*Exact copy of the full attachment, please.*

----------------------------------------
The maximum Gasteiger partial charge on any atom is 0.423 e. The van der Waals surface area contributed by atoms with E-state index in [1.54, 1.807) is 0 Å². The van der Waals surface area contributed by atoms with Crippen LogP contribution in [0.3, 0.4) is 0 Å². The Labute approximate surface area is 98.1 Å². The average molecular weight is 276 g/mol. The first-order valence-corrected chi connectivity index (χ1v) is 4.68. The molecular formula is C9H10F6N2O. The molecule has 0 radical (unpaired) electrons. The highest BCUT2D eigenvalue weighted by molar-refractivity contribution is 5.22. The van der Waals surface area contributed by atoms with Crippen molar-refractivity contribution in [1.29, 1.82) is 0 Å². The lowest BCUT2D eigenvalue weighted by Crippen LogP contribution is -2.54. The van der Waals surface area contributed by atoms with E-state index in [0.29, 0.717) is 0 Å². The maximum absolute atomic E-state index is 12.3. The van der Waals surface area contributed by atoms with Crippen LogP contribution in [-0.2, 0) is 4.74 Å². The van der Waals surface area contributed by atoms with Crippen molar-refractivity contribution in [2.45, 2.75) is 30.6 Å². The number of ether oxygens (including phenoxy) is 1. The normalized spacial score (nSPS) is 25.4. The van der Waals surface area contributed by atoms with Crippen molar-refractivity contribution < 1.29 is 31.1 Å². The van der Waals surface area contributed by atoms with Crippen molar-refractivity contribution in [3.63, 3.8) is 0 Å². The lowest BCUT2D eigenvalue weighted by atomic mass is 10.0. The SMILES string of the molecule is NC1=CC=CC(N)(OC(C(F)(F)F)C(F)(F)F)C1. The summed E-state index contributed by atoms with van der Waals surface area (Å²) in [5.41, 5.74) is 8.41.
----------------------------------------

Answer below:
The maximum Gasteiger partial charge on any atom is 0.423 e. The van der Waals surface area contributed by atoms with E-state index in [1.54, 1.807) is 0 Å². The van der Waals surface area contributed by atoms with Crippen LogP contribution in [0.3, 0.4) is 0 Å². The Labute approximate surface area is 98.1 Å². The average molecular weight is 276 g/mol. The first-order valence-corrected chi connectivity index (χ1v) is 4.68. The molecular formula is C9H10F6N2O. The molecule has 0 radical (unpaired) electrons. The highest BCUT2D eigenvalue weighted by molar-refractivity contribution is 5.22. The van der Waals surface area contributed by atoms with Crippen molar-refractivity contribution in [1.29, 1.82) is 0 Å². The lowest BCUT2D eigenvalue weighted by Crippen LogP contribution is -2.54. The van der Waals surface area contributed by atoms with E-state index in [0.29, 0.717) is 0 Å². The maximum absolute atomic E-state index is 12.3. The van der Waals surface area contributed by atoms with Crippen LogP contribution in [-0.2, 0) is 4.74 Å². The van der Waals surface area contributed by atoms with Crippen molar-refractivity contribution in [2.45, 2.75) is 30.6 Å². The number of ether oxygens (including phenoxy) is 1. The normalized spacial score (nSPS) is 25.4. The van der Waals surface area contributed by atoms with Crippen molar-refractivity contribution < 1.29 is 31.1 Å². The van der Waals surface area contributed by atoms with Crippen molar-refractivity contribution in [3.63, 3.8) is 0 Å². The lowest BCUT2D eigenvalue weighted by atomic mass is 10.0. The SMILES string of the molecule is NC1=CC=CC(N)(OC(C(F)(F)F)C(F)(F)F)C1. The summed E-state index contributed by atoms with van der Waals surface area (Å²) in [5.41, 5.74) is 8.41.